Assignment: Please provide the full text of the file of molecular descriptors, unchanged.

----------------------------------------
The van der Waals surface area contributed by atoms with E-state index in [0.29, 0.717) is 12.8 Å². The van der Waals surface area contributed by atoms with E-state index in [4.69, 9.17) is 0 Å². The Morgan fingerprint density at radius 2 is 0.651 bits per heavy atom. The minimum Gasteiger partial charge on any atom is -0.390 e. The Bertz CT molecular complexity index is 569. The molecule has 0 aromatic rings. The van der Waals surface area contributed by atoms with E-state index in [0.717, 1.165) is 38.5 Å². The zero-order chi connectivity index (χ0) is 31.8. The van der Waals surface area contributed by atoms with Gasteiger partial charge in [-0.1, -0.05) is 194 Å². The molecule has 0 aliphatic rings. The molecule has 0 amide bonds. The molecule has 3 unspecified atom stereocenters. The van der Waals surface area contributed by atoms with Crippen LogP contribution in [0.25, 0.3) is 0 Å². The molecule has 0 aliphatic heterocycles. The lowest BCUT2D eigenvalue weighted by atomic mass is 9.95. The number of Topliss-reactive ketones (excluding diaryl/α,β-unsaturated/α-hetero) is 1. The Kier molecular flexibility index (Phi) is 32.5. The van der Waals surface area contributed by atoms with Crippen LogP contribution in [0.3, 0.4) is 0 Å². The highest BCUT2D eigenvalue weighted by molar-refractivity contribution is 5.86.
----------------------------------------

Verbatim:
The van der Waals surface area contributed by atoms with E-state index in [0.29, 0.717) is 12.8 Å². The van der Waals surface area contributed by atoms with E-state index in [4.69, 9.17) is 0 Å². The Morgan fingerprint density at radius 2 is 0.651 bits per heavy atom. The minimum Gasteiger partial charge on any atom is -0.390 e. The Bertz CT molecular complexity index is 569. The molecule has 0 aromatic rings. The van der Waals surface area contributed by atoms with E-state index in [0.717, 1.165) is 38.5 Å². The zero-order chi connectivity index (χ0) is 31.8. The van der Waals surface area contributed by atoms with Gasteiger partial charge in [-0.1, -0.05) is 194 Å². The molecule has 0 aliphatic rings. The molecule has 0 amide bonds. The molecule has 3 unspecified atom stereocenters. The van der Waals surface area contributed by atoms with Crippen LogP contribution in [0.25, 0.3) is 0 Å². The molecule has 0 aliphatic heterocycles. The lowest BCUT2D eigenvalue weighted by atomic mass is 9.95. The number of Topliss-reactive ketones (excluding diaryl/α,β-unsaturated/α-hetero) is 1. The Kier molecular flexibility index (Phi) is 32.5. The van der Waals surface area contributed by atoms with Crippen LogP contribution in [0.3, 0.4) is 0 Å². The highest BCUT2D eigenvalue weighted by molar-refractivity contribution is 5.86.